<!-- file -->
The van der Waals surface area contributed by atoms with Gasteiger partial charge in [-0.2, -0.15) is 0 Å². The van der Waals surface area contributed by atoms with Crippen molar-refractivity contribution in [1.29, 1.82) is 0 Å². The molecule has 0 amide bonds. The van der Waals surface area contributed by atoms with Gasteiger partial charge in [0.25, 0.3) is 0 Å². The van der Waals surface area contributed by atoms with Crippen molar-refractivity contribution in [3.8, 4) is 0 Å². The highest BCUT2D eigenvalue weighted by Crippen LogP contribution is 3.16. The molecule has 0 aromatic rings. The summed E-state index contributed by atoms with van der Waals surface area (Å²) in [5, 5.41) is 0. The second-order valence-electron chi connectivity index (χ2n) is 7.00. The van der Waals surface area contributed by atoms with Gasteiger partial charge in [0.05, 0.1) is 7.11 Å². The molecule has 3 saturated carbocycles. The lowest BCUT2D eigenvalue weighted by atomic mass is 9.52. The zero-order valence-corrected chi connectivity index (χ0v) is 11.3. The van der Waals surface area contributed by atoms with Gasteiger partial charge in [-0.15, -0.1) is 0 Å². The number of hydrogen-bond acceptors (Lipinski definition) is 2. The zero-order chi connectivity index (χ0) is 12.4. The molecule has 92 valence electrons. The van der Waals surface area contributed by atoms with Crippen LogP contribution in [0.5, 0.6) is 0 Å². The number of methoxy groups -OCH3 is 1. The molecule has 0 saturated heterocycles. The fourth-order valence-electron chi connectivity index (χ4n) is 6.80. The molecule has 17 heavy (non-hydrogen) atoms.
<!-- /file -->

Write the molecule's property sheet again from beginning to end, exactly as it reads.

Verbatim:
The van der Waals surface area contributed by atoms with Gasteiger partial charge in [-0.2, -0.15) is 0 Å². The van der Waals surface area contributed by atoms with Crippen molar-refractivity contribution in [1.29, 1.82) is 0 Å². The molecule has 0 amide bonds. The van der Waals surface area contributed by atoms with Gasteiger partial charge in [0.25, 0.3) is 0 Å². The van der Waals surface area contributed by atoms with Crippen molar-refractivity contribution in [3.8, 4) is 0 Å². The highest BCUT2D eigenvalue weighted by Crippen LogP contribution is 3.16. The molecule has 0 aromatic rings. The summed E-state index contributed by atoms with van der Waals surface area (Å²) in [5, 5.41) is 0. The second-order valence-electron chi connectivity index (χ2n) is 7.00. The van der Waals surface area contributed by atoms with Gasteiger partial charge in [0.05, 0.1) is 7.11 Å². The molecule has 3 saturated carbocycles. The lowest BCUT2D eigenvalue weighted by atomic mass is 9.52. The zero-order valence-corrected chi connectivity index (χ0v) is 11.3. The van der Waals surface area contributed by atoms with Gasteiger partial charge in [-0.15, -0.1) is 0 Å². The number of hydrogen-bond acceptors (Lipinski definition) is 2. The zero-order chi connectivity index (χ0) is 12.4. The molecule has 92 valence electrons. The van der Waals surface area contributed by atoms with Crippen LogP contribution in [0.5, 0.6) is 0 Å². The number of methoxy groups -OCH3 is 1. The molecule has 0 saturated heterocycles. The fourth-order valence-electron chi connectivity index (χ4n) is 6.80. The molecule has 17 heavy (non-hydrogen) atoms.